I'm not familiar with the Bainey impact position-I'll have to look that up. I'm sure these days that most of those guys on tour can hit it far. Doubt there's a lot of distance difference between the long ball hitters out there. But there's a story that still gets told about Gainey around here. At the local muni they have a Monday night blitz all through the summer. It's a nine hole Captain's Choice with two 4 man teams paired up in a shotgun start. Hole 7 is a short par 5 that has a water hazard all the way across the fairway. It takes probably a 350 +/- yard carry at least to clear it but he did it one night. I think they had about 70 yards left to the green. I'm sure there are quite a few tour players who could do that but locally not many. I personally know only two or three guys (amateurs) around here who could maybe do it. I wish I had been there that night to see it. I'm surrounded by great courses that host lots of PGA/LPGA events and over the years I've had tickets given to me but I have never been to even one. Same with the Masters and it's not too far away either. I'm going to have to break down and go to one as everyone says until you see them in person you really can't appreciate just how good the pros are. The Nationwide Tour will end their season here again at Daniel Island so maybe I'll go over there.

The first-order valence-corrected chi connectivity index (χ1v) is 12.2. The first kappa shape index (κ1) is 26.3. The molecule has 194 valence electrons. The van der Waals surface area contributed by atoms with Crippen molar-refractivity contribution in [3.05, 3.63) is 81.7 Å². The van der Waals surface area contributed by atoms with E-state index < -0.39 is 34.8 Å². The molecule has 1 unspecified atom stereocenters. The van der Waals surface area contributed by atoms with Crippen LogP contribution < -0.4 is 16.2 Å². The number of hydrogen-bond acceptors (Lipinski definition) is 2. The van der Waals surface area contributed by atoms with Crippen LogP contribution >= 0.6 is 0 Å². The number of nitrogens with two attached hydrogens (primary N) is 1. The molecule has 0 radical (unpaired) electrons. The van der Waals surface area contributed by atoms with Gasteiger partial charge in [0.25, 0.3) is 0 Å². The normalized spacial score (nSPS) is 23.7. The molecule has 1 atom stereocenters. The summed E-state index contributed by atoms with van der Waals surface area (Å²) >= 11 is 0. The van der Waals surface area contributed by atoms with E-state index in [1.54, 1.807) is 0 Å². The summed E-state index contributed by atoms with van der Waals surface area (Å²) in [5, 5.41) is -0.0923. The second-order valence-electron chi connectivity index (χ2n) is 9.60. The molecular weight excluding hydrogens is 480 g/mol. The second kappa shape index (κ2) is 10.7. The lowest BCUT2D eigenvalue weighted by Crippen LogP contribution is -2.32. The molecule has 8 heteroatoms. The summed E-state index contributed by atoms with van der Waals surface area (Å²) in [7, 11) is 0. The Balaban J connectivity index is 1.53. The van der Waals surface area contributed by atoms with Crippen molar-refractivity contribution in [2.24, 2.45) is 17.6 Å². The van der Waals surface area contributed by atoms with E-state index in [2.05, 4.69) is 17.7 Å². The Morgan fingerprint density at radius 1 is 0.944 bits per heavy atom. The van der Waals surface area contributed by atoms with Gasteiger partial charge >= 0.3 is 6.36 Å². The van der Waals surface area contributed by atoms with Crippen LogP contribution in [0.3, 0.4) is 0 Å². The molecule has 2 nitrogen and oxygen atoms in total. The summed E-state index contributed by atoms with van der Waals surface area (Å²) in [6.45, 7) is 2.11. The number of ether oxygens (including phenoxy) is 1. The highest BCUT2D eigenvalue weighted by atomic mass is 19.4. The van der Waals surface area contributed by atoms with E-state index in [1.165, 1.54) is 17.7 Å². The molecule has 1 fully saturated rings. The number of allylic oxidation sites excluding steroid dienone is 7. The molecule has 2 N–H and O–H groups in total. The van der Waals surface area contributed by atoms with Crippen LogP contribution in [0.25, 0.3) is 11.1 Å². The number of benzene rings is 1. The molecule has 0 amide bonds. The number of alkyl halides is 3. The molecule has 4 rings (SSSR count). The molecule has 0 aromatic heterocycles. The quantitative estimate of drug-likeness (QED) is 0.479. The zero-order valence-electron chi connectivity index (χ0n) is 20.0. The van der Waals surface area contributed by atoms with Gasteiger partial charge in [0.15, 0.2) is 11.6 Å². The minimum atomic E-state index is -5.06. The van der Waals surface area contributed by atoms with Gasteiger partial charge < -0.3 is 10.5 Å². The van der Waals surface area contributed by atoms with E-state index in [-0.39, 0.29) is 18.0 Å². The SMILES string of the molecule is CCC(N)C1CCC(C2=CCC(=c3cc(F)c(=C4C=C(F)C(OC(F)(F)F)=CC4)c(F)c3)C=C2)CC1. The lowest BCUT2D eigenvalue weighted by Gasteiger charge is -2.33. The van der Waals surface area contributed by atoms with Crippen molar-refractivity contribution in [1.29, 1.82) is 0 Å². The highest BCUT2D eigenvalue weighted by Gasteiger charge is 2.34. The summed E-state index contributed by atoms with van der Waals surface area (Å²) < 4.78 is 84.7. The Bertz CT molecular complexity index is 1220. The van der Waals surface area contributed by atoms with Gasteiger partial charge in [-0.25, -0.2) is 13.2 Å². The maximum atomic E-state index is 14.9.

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Joined: August 16th, 2005, 10:50 am

August 29th, 2011, 10:04 pm #5

I was digitizing some video of recent events I had on my DVR (BTW - Save anything you want on your DVR to other media because if your DVR craps out like one of mine did then you loose the programs) and I noticed something interesting about Tommy Gainey - he is nearly a model for HSS. He presets his weight on his trail foot ala HSS. Is is pretty much SA aligned at address:



But the really amazing thing is the minimal rotation of his lead and trail forearms through impact resulting in this impact position:



It is also well after impact before there is any significant lead arm rotation.

I doubt Tommy Gainey ever heard of HSS but he exhibits the key characteristics. Jerry Heard never used his swing but on tour (I saw him at a senior tour event) but Tommy Gainey is making something very like it work pretty well.

Peter
Is that the same event that Carl Pettersson was in contention? They did a Peter Kostis swing vision analysis of his. I still say he is SA. Just wondering if you have footage of him recorded too.
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Joined: January 1st, 1970, 12:00 am

August 29th, 2011, 10:24 pm #6